I often don’t have time to dismantle every instance of ignorance or address every microaggression. In many instances, these are my friends. I like them. They are individuals, and they are entitled to their opinions, thoughts and beliefs. We can agree to disagree agreeably – and silently. I know that anything I write in response could be taken the wrong way, even if written with the best of intentions. I know that in some cases I can’t change their mind, and many cases it’s not my job to. Plus, I know that in many of these instances, if I were to say anything to the contrary, I would ignite WWIII or start an online battle in which I never wanted to be involved in the first place. Keeping the friendship intact and being respectful is often more important to me than making sure they know my opinion on every single little thing. There are so many reasons why I sometimes refrain from commenting. So I keep scrolling.
By the same token, I’m sure many people have taken issue with my blog posts or posts on social media. I make no apologies for being provocative. I love being Black. I love being a woman. I love being voluptuous. And I luh my Jesus (He’s been getting on my last everlasting nerve nowadays but I still love Him). I post a lot about the aforementioned. I’m sure many of my friends who do not believe in God or organized religion have seen my Jesus foolishness on social media. But I’m thankful for those people who choose to gloss over my Jesus thoughts (i.e. keep scrolling) as opposed to foisting their contrarian views upon me with their snide comments about the stupidity of believing in an imaginary Friend in the sky. They know better than to write something that would put me on the defensive, knowing full well that I will a) put them in their place (politely of course) and b) that I will defend Jesus until the day I die (aka they would be wasting their time).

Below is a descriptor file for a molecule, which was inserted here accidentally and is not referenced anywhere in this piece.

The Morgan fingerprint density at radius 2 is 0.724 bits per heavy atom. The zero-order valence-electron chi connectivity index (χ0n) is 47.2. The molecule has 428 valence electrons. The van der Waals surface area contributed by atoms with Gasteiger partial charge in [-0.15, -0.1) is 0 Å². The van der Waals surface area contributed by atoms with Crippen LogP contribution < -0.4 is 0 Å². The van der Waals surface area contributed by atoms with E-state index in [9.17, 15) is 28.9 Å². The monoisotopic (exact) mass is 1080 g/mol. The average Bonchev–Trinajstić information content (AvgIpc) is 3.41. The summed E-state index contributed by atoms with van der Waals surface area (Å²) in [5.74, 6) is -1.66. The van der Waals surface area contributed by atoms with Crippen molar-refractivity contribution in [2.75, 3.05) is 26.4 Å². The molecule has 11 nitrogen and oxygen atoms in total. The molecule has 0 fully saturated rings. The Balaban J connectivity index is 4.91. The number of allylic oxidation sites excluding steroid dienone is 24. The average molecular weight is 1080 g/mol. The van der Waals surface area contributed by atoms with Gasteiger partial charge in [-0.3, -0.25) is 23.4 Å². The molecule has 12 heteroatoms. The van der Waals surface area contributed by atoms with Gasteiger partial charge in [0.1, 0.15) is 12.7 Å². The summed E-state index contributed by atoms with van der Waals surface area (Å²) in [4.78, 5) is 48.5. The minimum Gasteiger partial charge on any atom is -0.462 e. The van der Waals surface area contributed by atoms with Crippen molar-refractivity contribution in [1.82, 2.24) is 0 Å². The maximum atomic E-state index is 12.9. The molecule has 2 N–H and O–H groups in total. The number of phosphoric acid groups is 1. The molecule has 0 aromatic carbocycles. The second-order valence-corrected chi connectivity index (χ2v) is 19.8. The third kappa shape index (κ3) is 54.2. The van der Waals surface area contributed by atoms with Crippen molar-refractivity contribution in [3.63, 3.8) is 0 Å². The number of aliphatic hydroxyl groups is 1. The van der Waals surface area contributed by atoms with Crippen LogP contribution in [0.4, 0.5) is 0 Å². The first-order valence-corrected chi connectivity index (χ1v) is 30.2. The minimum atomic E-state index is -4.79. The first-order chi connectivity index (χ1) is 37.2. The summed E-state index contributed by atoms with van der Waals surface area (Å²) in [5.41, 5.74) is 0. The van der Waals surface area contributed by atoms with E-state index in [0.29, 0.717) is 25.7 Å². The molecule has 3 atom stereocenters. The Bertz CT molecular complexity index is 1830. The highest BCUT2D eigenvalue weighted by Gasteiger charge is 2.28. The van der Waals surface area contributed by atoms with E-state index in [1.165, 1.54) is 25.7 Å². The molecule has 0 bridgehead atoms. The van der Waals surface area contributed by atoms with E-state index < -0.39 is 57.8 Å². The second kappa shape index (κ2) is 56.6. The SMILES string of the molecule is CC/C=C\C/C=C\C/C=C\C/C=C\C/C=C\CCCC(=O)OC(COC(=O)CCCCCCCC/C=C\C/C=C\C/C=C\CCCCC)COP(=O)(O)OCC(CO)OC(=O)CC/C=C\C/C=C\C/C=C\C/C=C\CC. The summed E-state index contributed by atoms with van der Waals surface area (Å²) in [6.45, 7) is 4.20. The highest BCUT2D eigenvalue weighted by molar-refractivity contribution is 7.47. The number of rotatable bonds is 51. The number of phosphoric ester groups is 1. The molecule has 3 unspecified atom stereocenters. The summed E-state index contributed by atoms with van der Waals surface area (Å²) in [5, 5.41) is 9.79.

It’s like every time someone posts a video on social media (YouTube is the worst for this) with even a hint of religion or – even worse – the mention of Jesus, there has to be an online mud-slinging contest in the comments (pro tip: never read the comments) over whether or not there is a god. Can’t y’all just enjoy the damn song? Can’t someone post a video about Jesus in peace and not have all the atheists come crawling out onto the comments section to discredit one’s faith?